- Jan 2023
Seven Principles of Data Feminism
- Examine power
- Challenge power
- Rethink binaries and hierarchies
- Elevate emotion an embodiment
- Embrace pluralism
- Consider context
- Make labor visible
There are some interesting analogies to be drawn between the abolitionist movement in the 1800s and modern day movements like abolition of police and racial justice, etc.
Topic modeling - What would topic modeling look like for corpuses of commonplace books? Over time?
wrt article: Soni, Sandeep, Lauren F. Klein, and Jacob Eisenstein. “Abolitionist Networks: Modeling Language Change in Nineteenth-Century Activist Newspapers.” Journal of Cultural Analytics 6, no. 1 (January 18, 2021). https://doi.org/10.22148/001c.18841. - Brings to mind the difference in power and invisible labor between literate societies and oral societies. It's easier to erase oral cultures with the overwhelm available to literate cultures because the former are harder to see.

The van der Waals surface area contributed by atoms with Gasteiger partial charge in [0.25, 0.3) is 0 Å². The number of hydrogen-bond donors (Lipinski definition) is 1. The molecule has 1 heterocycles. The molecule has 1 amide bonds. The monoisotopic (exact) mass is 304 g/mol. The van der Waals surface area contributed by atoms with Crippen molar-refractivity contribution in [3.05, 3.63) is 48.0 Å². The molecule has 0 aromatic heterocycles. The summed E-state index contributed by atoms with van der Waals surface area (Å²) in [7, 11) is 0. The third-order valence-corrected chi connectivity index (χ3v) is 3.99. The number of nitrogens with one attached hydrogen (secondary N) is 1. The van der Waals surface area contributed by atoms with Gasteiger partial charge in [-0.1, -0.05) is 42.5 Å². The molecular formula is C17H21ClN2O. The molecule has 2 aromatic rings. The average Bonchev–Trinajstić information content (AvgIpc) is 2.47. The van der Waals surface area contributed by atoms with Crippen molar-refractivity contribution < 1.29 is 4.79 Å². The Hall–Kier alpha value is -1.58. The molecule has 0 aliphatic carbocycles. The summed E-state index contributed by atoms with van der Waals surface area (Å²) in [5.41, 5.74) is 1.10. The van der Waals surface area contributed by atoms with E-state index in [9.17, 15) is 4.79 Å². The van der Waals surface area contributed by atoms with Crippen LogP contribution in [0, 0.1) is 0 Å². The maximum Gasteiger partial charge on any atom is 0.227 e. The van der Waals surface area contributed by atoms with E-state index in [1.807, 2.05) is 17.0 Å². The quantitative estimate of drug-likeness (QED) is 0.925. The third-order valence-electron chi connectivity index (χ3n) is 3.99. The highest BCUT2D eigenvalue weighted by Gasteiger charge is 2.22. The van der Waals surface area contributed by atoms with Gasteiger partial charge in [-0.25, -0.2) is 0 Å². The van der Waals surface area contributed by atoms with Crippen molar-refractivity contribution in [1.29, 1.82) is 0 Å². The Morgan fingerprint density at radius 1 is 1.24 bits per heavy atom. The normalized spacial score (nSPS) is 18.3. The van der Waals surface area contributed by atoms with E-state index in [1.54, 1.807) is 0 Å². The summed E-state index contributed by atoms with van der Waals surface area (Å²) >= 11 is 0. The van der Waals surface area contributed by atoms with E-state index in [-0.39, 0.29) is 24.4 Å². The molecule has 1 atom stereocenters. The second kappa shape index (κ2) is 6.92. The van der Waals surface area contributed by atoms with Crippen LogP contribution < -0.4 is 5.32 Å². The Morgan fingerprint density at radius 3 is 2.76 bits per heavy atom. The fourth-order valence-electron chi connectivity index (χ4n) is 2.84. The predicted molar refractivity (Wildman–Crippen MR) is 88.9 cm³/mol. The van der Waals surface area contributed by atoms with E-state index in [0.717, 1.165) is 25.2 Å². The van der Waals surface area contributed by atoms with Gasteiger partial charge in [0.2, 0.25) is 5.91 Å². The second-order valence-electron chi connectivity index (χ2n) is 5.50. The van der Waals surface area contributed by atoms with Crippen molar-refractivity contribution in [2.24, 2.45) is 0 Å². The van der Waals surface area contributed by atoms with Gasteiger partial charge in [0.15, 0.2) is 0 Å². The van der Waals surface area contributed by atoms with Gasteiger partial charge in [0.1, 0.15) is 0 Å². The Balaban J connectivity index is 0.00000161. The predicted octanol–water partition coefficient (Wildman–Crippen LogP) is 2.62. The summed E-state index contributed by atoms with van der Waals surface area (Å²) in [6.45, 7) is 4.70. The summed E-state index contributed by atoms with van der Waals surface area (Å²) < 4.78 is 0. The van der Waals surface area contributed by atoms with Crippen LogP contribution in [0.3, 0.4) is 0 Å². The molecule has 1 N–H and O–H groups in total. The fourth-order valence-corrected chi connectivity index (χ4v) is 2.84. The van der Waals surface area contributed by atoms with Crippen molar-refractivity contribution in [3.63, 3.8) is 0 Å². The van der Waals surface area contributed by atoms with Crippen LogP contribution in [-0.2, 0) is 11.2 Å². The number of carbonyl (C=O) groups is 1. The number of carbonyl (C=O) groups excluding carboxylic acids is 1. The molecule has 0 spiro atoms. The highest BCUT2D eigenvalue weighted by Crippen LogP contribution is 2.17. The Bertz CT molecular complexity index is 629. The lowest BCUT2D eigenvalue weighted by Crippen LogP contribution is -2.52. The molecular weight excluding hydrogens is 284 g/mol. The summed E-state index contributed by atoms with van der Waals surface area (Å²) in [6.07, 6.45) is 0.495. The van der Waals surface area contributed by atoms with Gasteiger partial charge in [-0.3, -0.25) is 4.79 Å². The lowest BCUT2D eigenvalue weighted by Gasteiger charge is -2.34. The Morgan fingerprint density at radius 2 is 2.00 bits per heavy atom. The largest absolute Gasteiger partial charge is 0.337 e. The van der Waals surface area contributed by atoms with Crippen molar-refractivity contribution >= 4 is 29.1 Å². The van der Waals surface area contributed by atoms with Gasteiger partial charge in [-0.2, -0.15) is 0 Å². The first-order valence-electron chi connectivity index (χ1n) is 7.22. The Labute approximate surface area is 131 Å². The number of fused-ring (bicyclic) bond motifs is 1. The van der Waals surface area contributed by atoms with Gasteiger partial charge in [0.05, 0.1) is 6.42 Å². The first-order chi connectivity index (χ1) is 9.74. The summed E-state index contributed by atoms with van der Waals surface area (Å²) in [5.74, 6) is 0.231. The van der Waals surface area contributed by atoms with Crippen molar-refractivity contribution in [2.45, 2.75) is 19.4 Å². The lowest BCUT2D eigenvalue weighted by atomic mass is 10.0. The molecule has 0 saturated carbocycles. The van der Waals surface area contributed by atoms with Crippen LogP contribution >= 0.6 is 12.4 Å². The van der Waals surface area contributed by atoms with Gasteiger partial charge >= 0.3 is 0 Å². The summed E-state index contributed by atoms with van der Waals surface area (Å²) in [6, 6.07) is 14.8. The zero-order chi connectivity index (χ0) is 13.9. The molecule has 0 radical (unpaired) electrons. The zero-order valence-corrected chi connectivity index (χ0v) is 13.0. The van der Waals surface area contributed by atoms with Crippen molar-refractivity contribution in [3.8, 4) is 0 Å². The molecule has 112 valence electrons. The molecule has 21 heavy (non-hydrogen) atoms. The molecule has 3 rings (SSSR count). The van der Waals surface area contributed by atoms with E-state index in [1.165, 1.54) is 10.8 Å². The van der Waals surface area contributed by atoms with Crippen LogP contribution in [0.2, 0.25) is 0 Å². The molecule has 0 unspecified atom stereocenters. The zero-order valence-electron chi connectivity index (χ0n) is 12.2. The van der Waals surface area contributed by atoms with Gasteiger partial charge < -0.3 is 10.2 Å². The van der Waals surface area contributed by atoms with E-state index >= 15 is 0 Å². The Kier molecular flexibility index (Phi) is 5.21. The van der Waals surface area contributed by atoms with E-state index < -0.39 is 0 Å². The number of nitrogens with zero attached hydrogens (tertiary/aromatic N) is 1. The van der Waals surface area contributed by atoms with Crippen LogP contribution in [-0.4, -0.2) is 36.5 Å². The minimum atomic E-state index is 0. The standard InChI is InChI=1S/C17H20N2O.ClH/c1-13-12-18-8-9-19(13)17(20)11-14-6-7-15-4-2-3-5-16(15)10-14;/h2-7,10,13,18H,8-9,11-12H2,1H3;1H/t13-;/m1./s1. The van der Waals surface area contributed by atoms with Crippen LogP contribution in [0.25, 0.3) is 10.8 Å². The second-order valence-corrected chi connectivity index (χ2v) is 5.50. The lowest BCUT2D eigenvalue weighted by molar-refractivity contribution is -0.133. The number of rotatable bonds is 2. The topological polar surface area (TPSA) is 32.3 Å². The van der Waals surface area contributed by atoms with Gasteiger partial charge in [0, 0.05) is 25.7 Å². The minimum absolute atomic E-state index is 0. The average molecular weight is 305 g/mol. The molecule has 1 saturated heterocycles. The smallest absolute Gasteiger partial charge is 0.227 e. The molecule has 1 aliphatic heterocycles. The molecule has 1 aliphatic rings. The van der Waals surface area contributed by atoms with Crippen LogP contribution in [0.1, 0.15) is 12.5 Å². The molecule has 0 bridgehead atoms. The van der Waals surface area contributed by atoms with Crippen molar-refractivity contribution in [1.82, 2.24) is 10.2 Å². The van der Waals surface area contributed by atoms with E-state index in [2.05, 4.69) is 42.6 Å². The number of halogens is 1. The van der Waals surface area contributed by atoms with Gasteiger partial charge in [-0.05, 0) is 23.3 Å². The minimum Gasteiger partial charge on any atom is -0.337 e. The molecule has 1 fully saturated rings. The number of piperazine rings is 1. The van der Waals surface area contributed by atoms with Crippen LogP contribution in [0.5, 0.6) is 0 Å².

How to find unbiased datasets to study these?
aspirational abolitionism driven by African Americans in the 1800s over and above (basic) abolitionism
- Data Feminism
- Catherine D'Ignazio
- orality vs. literacy
- invisible labor
- intersectional feminism
- dodging the memory hole
- topic modeling
- Lauren F. Klein
- defunding police
- emotional labor
- aspirational abolitionism
- data science
- power frameworks
- Mar 2017
This brings into women's writing an element which is entirely absent from a man's, unless, indeed, he happens to be a work-ing-man, a Negro, or one who for some other rea-son is conscious of disability.
Is she acknowledging the intersectionality of feminism?